Roads require £11bn of work to achieve a maintainable standard
Roads need £11billion of work just to bring them to a decent standard where they can be maintained, a report warns today.
Transport chiefs revealed the backlog just two weeks after ministers unveiled a £2.5billion, five-year fund to fix potholes in the Budget.
But the Asphalt Industry Alliance says the cash is dwarfed by the sum needed to mend highways.
Its Annual Local Authority Road Maintenance (Alarm) report reveals £11.14billion is required over 11 years “to bring local roads up to a level from which they can be maintained cost-effectively going forward”.
The study says structural road conditions are getting worse, with 7,240 fewer miles of roads in a good state, and 1,100 more miles of roads with less than five years of life remaining, compared with just 12 months ago.
AIA chairman Rick Green said: “Highway maintenance budgets have dropped back to where they were two years ago.
“Over the past 25 years we have repeatedly seen this pattern of short-term cash injections to stem accelerating decline, only to be followed by further years of underfunding.
“This stop-start approach has been wasteful and does nothing to improve the condition of local road network on which we all rely.
“In fact, it has just contributed to a rising bill to put things right.
“The £2.5billion extra funding over the next five years announced in the Budget will certainly be welcomed by hard-pressed local authority highway teams dealing with increasing demands on smaller budgets, as well as the effects of extreme weather events, such as the recent storms, on an ageing network.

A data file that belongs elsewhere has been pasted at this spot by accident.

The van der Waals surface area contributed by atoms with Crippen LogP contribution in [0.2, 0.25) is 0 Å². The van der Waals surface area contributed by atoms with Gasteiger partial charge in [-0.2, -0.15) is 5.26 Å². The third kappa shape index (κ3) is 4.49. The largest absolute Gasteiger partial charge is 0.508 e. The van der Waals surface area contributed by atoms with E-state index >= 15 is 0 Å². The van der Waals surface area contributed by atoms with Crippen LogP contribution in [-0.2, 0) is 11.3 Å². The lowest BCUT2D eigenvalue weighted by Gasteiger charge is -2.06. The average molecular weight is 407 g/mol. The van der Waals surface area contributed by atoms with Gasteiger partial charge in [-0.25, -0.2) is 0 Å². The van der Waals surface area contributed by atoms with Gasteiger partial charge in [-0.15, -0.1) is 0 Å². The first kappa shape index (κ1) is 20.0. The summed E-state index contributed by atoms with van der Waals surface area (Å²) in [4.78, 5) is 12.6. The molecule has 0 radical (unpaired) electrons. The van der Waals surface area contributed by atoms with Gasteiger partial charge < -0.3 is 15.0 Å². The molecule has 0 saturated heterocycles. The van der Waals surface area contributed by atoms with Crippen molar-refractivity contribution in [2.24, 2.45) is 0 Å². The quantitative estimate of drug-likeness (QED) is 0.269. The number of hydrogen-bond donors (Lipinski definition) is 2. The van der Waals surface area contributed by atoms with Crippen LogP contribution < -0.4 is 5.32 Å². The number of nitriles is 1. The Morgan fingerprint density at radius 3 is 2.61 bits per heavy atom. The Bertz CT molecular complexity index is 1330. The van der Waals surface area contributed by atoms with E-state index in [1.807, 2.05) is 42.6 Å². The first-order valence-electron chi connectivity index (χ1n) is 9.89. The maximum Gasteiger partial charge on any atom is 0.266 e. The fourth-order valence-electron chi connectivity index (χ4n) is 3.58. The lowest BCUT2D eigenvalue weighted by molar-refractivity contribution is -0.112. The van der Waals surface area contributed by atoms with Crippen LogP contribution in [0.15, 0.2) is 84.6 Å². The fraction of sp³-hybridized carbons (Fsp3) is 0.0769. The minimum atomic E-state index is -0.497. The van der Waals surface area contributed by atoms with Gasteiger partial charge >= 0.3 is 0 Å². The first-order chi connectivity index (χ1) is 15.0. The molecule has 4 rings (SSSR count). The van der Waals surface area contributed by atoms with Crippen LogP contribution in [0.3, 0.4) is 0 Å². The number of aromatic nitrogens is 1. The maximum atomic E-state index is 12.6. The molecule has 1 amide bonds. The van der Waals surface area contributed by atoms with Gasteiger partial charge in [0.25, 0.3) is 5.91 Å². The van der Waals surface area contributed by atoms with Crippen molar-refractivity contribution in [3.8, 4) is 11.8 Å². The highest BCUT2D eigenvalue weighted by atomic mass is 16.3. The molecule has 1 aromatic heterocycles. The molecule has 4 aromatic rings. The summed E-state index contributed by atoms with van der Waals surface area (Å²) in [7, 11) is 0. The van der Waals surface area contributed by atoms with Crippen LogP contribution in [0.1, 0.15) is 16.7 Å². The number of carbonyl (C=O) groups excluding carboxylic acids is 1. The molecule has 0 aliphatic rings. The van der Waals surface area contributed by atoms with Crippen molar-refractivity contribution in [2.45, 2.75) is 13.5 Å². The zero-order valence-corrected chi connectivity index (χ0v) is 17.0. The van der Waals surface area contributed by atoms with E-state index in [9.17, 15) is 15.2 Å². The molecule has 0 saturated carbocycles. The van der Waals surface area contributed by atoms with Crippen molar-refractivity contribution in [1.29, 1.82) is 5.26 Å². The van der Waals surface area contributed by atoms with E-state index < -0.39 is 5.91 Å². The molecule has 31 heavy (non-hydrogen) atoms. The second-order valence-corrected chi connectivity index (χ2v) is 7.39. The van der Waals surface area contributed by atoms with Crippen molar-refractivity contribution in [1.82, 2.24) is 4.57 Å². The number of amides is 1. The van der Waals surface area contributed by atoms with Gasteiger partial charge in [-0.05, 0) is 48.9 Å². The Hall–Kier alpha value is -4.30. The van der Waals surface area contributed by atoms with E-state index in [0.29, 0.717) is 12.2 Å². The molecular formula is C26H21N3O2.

“However, £500million extra a year divided across English local authorities is a long way off the one-time catch-up cost of £11.14billion that Alarm 2020 indicates is needed to bring our local roads across England, London and Wales up to a level from which they can be maintained cost effectively going forward.”
RAC head of roads policy Nicholas Lyes said the report “yet again highlights how fragile our local roads are”.
He added: “It should be hugely concerning to the Government that, since last year, there are an additional 1,100 miles of local road network with just five years’ life remaining.
“It is also concerning that the one-off cost to fix Britain’s local roads has increased again – highlighting the strain many local authorities are under to repair what is a strategic asset.
“While the Chancellor’s recent announcement of £2.billion over the next five years is welcome, the report suggests this is a drop in the ocean compared to what is needed to bring our roads up to an adequate level.”
Local Government Association transport spokesman David Renard said: “Councils share the frustration of motorists about the state of our local roads and, as this survey shows, fixing our roads is a priority for them.
“Despite the financial pressures councils face, they continue to fix a pothole every 21 seconds.
“Yet despite these efforts, it is clear that our roads are deteriorating at a faster rate than can be repaired by councils, with the cost of clearing our national roads backlog on the rise and now over £10billion.”
A Department for Transport spokesman said: “We know potholes make life a misery for road users, which is why this Government is providing £2.5billion over five years to help councils improve their roads – enough to repair around 10 million potholes a year.
“We are also trialling new technologies to keep our roads in a good condition for longer.
“Further funding for roads maintenance will be announced at the spending review.”
Original source article: https://www.mirror.co.uk/news/politics/11billion-bill-fill-potholes-bring-21743230
Author: Ben Glaze
Disclaimer: This article was not originally written by a member of the HighwaysIndustry.Com team.